A more challenging application of the same basic valve design was used for the fire valve of Mark Ventura’s peroxide hybrid, as shown in Figure 3. This was the first application of this valve where liquid was the fluid being controlled, rather than gas. In this case the liquid was 85% hydrogen peroxide. The second difficulty was the fact that the ports were required to be 0.20 inch in diameter in order to handle the required flow rate. The valve was somewhat simpler than the previous valves in that only a single inlet and outlet were required. The valve body was made from a piece of 1.5-inch diameter 6061 aluminum, in which a 1/2-inch piston bore was drilled. The piston was also 6061 with Viton O-rings, which are peroxide compatible. The ports were 1/4-inch NPT pipe threads tapped into the aluminum body. The excess material on the sides of the valve was milled off, so that the valve was only about 3/4 of an inch thick, and weighed only 4 ounces. Even though the piston size was 1/2 inch, the same charge volume used in the 3/8 inch valves was sufficient to actuate the piston.

In testing the valve with water at a lock-up pressure of 800 psi, I was pleased to find that even with the large ports, O-ring pinching was not a problem. One saving factor was that the larger size of the ports made it easier to round the entrances on the bore side. The valve was tested with water several times successfully before giving it to Mark for the static test of his hybrid.

The only problem that occurred during the static test of hybrid rocket was that the leads to the nichrome wire kept shorting against the valve body. Three attempts were made before the squib was finally ignited and the engine ran beautifully. I have since been able to solve this problem by soldering insulated 32-gauge copper wire to the nichrome wire leads inside the Delrin cap. In this way, I can provide long leads to the valve with reliable ignition.

My next liquid rocket is a 650 lbf design that burns LOX and propane at 500 psia. This engine uses a Condor ablative chamber obtained from a surplus yard. For this reason, I call it the Condor rocket. This rocket uses a scuba tank with 3000 psi helium for the pressurant. I decided to build a high pressure version of my valve as the helium isolation valve for this rocket. When firing this rocket, just prior to the 10 second count, this valve will be fired, pressurizing the propellant tanks to 600 psi. I assumed going in to this design that the O-rings slipping past a port simply wasn’t going to work at 3000 psi.

At these pressures, the O-ring would extrude into the port. In order to get around this problem I came up with the design shown in Figure 4.

FIGURE 4: High pressure helium valve for Condor rocket

For this valve, the O-ring groves were moved from the piston to the cylinder bore of the valve body, so the O-rings do not move relative to the ports. The piston is made from stainless steel with a smooth surface finish and generous radii on all of the corners. The clearance between the piston and the bore was kept very small to prevent extrusion of the O-rings. The valve operation is similar to the one shown in Figure 3, and the valve body is made in the same way except female AN ports were used rather than NPT ports. When the valve is fired, the piston travels from the position shown in Figure 4a to that shown in Figure 4b. During this travel, the inlet pressure on the second O-ring will cause it to “blow out” as the piston major diameter translates past the O-ring groove. The O-ring is retained around the piston, causing no obstruction or other problems. This valve has been tested at 2400 psi inlet pressure with helium and works fine. It will be tested at 3000 psi prior to the first hot fire tests of the Condor rocket next spring.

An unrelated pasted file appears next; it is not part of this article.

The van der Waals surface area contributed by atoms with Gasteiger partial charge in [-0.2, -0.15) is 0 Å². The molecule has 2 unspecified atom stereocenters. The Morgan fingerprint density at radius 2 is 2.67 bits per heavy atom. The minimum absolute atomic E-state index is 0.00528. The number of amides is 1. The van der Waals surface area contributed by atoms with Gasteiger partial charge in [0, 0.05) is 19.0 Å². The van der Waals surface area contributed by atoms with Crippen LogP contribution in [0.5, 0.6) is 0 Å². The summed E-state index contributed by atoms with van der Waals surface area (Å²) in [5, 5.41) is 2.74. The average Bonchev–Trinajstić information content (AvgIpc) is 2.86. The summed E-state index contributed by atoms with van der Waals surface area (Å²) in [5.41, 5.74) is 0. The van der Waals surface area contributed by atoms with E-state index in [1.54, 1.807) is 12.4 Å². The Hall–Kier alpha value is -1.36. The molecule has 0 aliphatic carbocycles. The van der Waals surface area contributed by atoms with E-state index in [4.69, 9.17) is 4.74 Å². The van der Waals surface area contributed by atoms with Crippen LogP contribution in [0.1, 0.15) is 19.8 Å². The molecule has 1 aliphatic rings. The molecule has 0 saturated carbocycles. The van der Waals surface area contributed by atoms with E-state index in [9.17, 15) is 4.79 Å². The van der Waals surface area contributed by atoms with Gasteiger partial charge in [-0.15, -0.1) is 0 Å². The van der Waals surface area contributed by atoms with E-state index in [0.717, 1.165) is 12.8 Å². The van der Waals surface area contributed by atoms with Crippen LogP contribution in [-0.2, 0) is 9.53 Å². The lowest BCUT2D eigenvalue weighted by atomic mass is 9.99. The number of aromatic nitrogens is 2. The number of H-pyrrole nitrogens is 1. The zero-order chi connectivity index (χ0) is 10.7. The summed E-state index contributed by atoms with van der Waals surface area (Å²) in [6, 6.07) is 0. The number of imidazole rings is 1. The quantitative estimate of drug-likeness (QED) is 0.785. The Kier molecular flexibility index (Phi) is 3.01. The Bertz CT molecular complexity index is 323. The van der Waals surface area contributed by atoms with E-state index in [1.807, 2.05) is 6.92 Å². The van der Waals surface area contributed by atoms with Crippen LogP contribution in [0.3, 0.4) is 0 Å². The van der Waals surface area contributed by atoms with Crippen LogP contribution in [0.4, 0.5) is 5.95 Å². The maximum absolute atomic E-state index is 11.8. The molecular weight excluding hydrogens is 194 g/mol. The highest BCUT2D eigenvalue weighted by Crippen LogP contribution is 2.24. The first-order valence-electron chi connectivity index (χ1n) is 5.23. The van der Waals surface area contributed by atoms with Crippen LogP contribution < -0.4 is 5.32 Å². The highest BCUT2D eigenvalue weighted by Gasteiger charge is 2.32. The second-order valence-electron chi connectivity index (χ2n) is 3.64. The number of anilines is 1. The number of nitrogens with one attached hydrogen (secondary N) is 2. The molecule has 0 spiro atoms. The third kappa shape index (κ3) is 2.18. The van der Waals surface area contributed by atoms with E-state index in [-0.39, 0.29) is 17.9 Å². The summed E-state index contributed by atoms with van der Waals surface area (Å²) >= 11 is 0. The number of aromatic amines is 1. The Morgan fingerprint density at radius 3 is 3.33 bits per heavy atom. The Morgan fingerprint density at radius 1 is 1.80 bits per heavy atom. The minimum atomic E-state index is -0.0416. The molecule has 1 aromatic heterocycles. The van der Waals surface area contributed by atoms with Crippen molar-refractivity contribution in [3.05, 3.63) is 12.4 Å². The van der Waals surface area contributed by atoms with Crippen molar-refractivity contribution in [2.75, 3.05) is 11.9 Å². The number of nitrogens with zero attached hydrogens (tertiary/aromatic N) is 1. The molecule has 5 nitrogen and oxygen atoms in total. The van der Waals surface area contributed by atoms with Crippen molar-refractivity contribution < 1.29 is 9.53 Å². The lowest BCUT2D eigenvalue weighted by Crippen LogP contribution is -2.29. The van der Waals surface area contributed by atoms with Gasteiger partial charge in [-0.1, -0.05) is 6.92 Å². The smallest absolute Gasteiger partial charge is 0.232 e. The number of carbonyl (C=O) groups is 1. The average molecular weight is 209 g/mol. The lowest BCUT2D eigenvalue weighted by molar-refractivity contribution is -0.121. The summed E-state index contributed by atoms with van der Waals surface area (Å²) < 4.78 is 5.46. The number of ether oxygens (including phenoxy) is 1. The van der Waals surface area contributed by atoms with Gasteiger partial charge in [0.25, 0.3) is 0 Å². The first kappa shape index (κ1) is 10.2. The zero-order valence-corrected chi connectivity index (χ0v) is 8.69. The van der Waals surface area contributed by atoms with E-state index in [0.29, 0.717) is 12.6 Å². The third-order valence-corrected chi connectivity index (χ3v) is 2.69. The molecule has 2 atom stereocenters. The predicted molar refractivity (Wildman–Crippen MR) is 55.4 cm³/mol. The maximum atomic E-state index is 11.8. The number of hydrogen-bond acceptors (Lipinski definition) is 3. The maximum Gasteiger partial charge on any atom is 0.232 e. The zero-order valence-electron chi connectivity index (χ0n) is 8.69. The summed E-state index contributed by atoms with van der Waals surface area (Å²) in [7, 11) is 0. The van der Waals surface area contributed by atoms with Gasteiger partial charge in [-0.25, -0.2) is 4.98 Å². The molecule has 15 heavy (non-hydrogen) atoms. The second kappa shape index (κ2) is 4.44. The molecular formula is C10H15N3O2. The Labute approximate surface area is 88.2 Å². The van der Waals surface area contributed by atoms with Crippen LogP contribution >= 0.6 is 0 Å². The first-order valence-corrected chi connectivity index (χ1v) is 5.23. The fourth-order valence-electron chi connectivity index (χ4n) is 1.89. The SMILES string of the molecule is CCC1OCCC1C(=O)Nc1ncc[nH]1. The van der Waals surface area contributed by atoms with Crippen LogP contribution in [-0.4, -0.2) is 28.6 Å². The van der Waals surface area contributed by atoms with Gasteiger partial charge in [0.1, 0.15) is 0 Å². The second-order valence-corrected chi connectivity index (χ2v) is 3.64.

As a side note, essentially an identical valve design as the one used on the Condor and Mark’s valve is a design shown in NASA publication SP-8080, “Liquid Rocket Pressure Regulators, Relief Valves, Check Valves, Burst Disks and Explosive Valves”.

A second pyro valve is used on the Condor system as shown in Figure 5. This valve is used to vent the LOX tank in the event of a failure to open the fire valve to the engine.

FIGURE 5: Emergency vent valve for LOX tank, Condor rocket

When the propellant tanks are pressurized by the helium pyro valve, the LOX tank auto vent valve (shown in Figure 6) closes. If the engine is not fired after a reasonable amount of time, the LOX will warm up, building pressure until something gives (probably the LOX tank). The pyro valve shown in Figure 5 is used as the emergency tank vent if the engine cannot be fired. The valve body is stainless steel with a stainless tube stub welded on for connection to the LOX tank. This valve has been tested to 800 psi with helium and works fine. In this case, some ‘nicking’ of the O-rings can be tolerated because the O-rings are not required to seal after the valve is fired. The ports in the bore are still rounded, however, to prevent the O-rings from getting nicked or pinched during assembly of the valve.

Even though it is not a pyro valve, I have shown the LOX auto-vent valve in Figure 6 because this design has proven to be very useful for venting cryogenic propellant tanks without requiring a separately actuated valve or control circuit. The valve uses a Teflon slider that is kept in the vent position as shown in Figure 6a.

This allows the tank to vent to the atmosphere, keeping the propellant at its normal boiling point. When the helium system is activated, the pressurant pushes the slider closed against the vent port, sealing off the LOX tank, as shown in Figure 6b. An O-ring is used around the slider to give it a friction fit so the aspiration of the LOX tank does not “suck” the slider to the closed position. This problem happened to David Crisalli (fellow RRS member) when he scaled this design up for use on his 1000 lbf rocket system. I have used this design on the LOX tank of my XLR-50 rocket, which used a 1/4-inch diameter slider, and on the Condor LOX tank, which uses a 1/2 inch slider. In both cases the vent valve worked perfectly.